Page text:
Seeking the Path of Least Comfort
Brett N. Steenbarger, Ph.D.
One of my favorite quotations comes from the philosopher Friedrich Nietzsche,
who observed, “In peaceful times, the warlike man turns upon himself.”
Comfort is a near-universal value.
We seek comfortable clothes, comfortable
cars, comfortable beds, and comfortable lifestyles.
We want to retire in comfort, and
when we see people upset, we want to comfort them.
are made with comfort in mind.
In fact, comfort is almost as important to us as convenience.
We shop at
convenience stores, take the most convenient route to work, eat convenient frozen and
fast foods, take the most convenient airline flights, and download music for convenience.
Delivery people bring us pizzas, bookmarks save us navigation time on the computer, and
paychecks are directly deposited to our accounts—all for the sake of convenience.
With all that comfort and convenience, you would think people would enjoy a
surplus of free time, living a life of ease.
But that’s not how it works.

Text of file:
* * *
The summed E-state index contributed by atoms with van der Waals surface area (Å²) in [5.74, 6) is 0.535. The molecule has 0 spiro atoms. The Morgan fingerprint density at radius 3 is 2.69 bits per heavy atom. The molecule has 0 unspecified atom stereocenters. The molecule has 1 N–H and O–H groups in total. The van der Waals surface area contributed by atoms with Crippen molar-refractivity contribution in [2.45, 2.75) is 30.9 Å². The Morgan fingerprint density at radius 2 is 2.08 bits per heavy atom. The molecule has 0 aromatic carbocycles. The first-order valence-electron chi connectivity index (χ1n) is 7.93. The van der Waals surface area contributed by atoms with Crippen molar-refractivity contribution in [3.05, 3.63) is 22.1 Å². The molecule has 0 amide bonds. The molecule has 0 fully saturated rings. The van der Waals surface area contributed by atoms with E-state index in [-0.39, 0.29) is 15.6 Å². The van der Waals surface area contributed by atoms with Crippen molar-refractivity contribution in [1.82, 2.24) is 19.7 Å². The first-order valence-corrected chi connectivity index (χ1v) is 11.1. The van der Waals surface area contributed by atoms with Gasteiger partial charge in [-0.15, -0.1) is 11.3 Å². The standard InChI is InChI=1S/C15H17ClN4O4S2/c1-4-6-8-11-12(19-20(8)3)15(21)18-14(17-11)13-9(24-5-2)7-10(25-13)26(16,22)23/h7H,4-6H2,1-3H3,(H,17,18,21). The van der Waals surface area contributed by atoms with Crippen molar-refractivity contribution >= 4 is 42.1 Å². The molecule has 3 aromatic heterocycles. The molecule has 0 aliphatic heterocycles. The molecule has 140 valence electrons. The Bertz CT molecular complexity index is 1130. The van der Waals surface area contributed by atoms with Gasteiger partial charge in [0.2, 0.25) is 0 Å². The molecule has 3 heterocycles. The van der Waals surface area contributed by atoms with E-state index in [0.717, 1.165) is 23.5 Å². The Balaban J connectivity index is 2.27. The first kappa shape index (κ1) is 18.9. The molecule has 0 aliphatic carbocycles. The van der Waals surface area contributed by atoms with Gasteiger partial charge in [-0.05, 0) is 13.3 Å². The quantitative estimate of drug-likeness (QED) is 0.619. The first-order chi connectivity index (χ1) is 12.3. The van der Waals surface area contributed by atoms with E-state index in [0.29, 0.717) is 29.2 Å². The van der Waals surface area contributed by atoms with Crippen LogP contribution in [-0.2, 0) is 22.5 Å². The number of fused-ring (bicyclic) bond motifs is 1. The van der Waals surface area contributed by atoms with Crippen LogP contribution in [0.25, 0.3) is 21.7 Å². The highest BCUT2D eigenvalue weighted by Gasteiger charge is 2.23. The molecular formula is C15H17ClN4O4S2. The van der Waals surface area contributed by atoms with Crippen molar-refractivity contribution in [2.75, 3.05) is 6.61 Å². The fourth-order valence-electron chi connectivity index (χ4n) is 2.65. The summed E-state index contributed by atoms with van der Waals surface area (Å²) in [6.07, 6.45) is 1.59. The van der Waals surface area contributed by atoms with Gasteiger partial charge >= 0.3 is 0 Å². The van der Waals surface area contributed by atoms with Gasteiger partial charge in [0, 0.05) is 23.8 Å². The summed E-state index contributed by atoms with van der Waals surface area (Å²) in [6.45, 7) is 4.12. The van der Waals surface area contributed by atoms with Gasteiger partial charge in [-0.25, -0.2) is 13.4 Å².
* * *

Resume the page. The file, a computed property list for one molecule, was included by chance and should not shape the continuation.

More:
What is missing from a life of comfort and convenience is
people conditioned to comfort/convenience lose the capacity to sustain efforts.
see this dynamic at work in our bodies, when we cease making physical efforts.
absence of exercise, lifting even modest weights, jogging short distances, or climbing a
small hill become daunting efforts.
Ceasing physical activity does not bring greater well-
Rather, people who stop exercising become increasingly unfit for even normal
activity, suffering ever-greater aches, pains, and limitations.
The results of lives devoted to comfort and convenience can be viewed during
For too many people, retirement is hardly the “golden year” experience.
they lose parenting roles; then they stop working.
Filling days with vacations, golf,